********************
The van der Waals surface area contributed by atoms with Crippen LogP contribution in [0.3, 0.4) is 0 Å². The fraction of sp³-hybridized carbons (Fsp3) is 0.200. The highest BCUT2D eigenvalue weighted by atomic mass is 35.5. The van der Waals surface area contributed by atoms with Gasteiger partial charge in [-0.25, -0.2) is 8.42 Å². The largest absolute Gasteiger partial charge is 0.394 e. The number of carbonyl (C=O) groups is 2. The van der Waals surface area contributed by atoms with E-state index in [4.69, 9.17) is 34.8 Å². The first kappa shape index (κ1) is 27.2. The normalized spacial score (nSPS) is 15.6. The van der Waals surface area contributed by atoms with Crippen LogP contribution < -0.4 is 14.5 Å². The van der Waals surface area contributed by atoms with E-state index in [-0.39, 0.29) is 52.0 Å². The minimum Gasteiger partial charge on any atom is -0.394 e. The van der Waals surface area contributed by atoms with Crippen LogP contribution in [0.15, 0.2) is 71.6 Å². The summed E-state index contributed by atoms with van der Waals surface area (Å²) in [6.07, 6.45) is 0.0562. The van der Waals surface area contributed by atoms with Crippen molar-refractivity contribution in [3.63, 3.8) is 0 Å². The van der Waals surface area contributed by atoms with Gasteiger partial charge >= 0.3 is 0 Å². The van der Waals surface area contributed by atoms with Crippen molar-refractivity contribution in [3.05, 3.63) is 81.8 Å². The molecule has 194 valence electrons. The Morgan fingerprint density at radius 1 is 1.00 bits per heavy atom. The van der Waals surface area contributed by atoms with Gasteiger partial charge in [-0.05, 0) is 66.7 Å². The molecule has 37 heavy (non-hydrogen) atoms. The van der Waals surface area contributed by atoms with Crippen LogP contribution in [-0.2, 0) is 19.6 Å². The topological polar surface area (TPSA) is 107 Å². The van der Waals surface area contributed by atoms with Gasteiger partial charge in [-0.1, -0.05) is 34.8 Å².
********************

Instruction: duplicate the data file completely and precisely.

The van der Waals surface area contributed by atoms with Crippen LogP contribution in [0.3, 0.4) is 0 Å². The fraction of sp³-hybridized carbons (Fsp3) is 0.200. The highest BCUT2D eigenvalue weighted by atomic mass is 35.5. The van der Waals surface area contributed by atoms with Gasteiger partial charge in [-0.25, -0.2) is 8.42 Å². The largest absolute Gasteiger partial charge is 0.394 e. The number of carbonyl (C=O) groups is 2. The van der Waals surface area contributed by atoms with E-state index in [4.69, 9.17) is 34.8 Å². The first kappa shape index (κ1) is 27.2. The normalized spacial score (nSPS) is 15.6. The van der Waals surface area contributed by atoms with Crippen LogP contribution < -0.4 is 14.5 Å². The van der Waals surface area contributed by atoms with E-state index in [-0.39, 0.29) is 52.0 Å². The minimum Gasteiger partial charge on any atom is -0.394 e. The van der Waals surface area contributed by atoms with Crippen LogP contribution in [0.15, 0.2) is 71.6 Å². The summed E-state index contributed by atoms with van der Waals surface area (Å²) in [6.07, 6.45) is 0.0562. The van der Waals surface area contributed by atoms with Crippen molar-refractivity contribution in [3.63, 3.8) is 0 Å². The van der Waals surface area contributed by atoms with Gasteiger partial charge >= 0.3 is 0 Å². The van der Waals surface area contributed by atoms with Crippen molar-refractivity contribution in [3.05, 3.63) is 81.8 Å². The molecule has 194 valence electrons. The Morgan fingerprint density at radius 1 is 1.00 bits per heavy atom. The van der Waals surface area contributed by atoms with Gasteiger partial charge in [-0.05, 0) is 66.7 Å². The molecule has 37 heavy (non-hydrogen) atoms. The van der Waals surface area contributed by atoms with Crippen LogP contribution in [-0.2, 0) is 19.6 Å². The topological polar surface area (TPSA) is 107 Å². The van der Waals surface area contributed by atoms with Gasteiger partial charge in [-0.1, -0.05) is 34.8 Å².